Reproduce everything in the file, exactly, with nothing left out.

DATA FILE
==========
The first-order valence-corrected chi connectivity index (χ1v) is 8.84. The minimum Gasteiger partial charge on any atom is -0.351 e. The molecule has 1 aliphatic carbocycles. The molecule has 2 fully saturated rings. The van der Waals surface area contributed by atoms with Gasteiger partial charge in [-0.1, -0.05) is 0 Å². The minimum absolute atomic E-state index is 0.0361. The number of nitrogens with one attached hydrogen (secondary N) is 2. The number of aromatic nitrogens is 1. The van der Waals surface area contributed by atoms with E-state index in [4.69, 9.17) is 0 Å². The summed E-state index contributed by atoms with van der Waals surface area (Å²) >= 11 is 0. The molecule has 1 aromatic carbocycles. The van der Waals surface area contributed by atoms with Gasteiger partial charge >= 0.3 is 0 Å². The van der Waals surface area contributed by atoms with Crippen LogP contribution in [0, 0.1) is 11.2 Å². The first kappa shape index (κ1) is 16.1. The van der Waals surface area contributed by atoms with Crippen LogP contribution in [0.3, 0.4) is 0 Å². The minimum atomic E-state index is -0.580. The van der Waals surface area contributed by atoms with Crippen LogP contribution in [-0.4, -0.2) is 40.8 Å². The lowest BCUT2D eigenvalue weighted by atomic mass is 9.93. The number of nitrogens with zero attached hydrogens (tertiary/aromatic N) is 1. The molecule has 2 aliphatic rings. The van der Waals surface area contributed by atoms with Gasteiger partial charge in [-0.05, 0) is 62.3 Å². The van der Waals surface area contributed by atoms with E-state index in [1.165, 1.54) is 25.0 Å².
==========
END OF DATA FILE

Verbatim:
The first-order valence-corrected chi connectivity index (χ1v) is 8.84. The minimum Gasteiger partial charge on any atom is -0.351 e. The molecule has 1 aliphatic carbocycles. The molecule has 2 fully saturated rings. The van der Waals surface area contributed by atoms with Gasteiger partial charge in [-0.1, -0.05) is 0 Å². The minimum absolute atomic E-state index is 0.0361. The number of nitrogens with one attached hydrogen (secondary N) is 2. The number of aromatic nitrogens is 1. The van der Waals surface area contributed by atoms with E-state index in [4.69, 9.17) is 0 Å². The summed E-state index contributed by atoms with van der Waals surface area (Å²) >= 11 is 0. The molecule has 1 aromatic carbocycles. The van der Waals surface area contributed by atoms with Gasteiger partial charge >= 0.3 is 0 Å². The van der Waals surface area contributed by atoms with Crippen LogP contribution in [0, 0.1) is 11.2 Å². The first kappa shape index (κ1) is 16.1. The van der Waals surface area contributed by atoms with Crippen LogP contribution in [0.3, 0.4) is 0 Å². The minimum atomic E-state index is -0.580. The van der Waals surface area contributed by atoms with Crippen LogP contribution in [-0.4, -0.2) is 40.8 Å². The lowest BCUT2D eigenvalue weighted by atomic mass is 9.93. The number of nitrogens with zero attached hydrogens (tertiary/aromatic N) is 1. The molecule has 2 aliphatic rings. The van der Waals surface area contributed by atoms with Gasteiger partial charge in [-0.05, 0) is 62.3 Å². The van der Waals surface area contributed by atoms with E-state index in [1.165, 1.54) is 25.0 Å².